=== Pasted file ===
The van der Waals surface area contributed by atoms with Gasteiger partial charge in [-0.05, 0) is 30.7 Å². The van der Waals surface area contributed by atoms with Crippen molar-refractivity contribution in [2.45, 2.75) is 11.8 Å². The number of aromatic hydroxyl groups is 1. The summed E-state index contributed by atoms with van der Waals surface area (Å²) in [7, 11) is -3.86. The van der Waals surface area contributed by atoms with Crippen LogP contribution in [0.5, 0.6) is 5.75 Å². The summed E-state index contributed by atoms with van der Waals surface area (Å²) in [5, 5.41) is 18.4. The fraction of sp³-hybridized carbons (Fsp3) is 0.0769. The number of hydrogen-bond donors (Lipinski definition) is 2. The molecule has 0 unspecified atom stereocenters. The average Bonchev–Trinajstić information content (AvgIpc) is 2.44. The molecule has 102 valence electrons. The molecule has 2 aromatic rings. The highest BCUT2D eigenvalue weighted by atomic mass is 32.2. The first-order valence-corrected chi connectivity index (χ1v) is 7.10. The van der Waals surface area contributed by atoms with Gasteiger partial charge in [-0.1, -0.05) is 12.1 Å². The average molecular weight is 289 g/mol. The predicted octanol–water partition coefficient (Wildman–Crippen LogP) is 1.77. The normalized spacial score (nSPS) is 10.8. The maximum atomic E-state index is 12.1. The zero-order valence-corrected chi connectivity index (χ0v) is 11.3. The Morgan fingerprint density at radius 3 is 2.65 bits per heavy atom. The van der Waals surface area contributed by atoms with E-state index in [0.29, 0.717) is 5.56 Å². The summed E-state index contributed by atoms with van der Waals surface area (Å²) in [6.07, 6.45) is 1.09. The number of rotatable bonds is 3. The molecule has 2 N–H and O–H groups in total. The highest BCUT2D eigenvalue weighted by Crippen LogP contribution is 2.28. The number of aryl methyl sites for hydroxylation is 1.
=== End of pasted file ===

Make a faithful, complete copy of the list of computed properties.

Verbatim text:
The van der Waals surface area contributed by atoms with Gasteiger partial charge in [-0.05, 0) is 30.7 Å². The van der Waals surface area contributed by atoms with Crippen molar-refractivity contribution in [2.45, 2.75) is 11.8 Å². The number of aromatic hydroxyl groups is 1. The summed E-state index contributed by atoms with van der Waals surface area (Å²) in [7, 11) is -3.86. The van der Waals surface area contributed by atoms with Crippen LogP contribution in [0.5, 0.6) is 5.75 Å². The summed E-state index contributed by atoms with van der Waals surface area (Å²) in [5, 5.41) is 18.4. The fraction of sp³-hybridized carbons (Fsp3) is 0.0769. The number of hydrogen-bond donors (Lipinski definition) is 2. The molecule has 0 unspecified atom stereocenters. The average Bonchev–Trinajstić information content (AvgIpc) is 2.44. The molecule has 102 valence electrons. The molecule has 2 aromatic rings. The highest BCUT2D eigenvalue weighted by atomic mass is 32.2. The first-order valence-corrected chi connectivity index (χ1v) is 7.10. The van der Waals surface area contributed by atoms with Gasteiger partial charge in [-0.1, -0.05) is 12.1 Å². The average molecular weight is 289 g/mol. The predicted octanol–water partition coefficient (Wildman–Crippen LogP) is 1.77. The normalized spacial score (nSPS) is 10.8. The maximum atomic E-state index is 12.1. The zero-order valence-corrected chi connectivity index (χ0v) is 11.3. The Morgan fingerprint density at radius 3 is 2.65 bits per heavy atom. The van der Waals surface area contributed by atoms with E-state index in [0.29, 0.717) is 5.56 Å². The summed E-state index contributed by atoms with van der Waals surface area (Å²) in [6.07, 6.45) is 1.09. The number of rotatable bonds is 3. The molecule has 2 N–H and O–H groups in total. The highest BCUT2D eigenvalue weighted by Crippen LogP contribution is 2.28. The number of aryl methyl sites for hydroxylation is 1.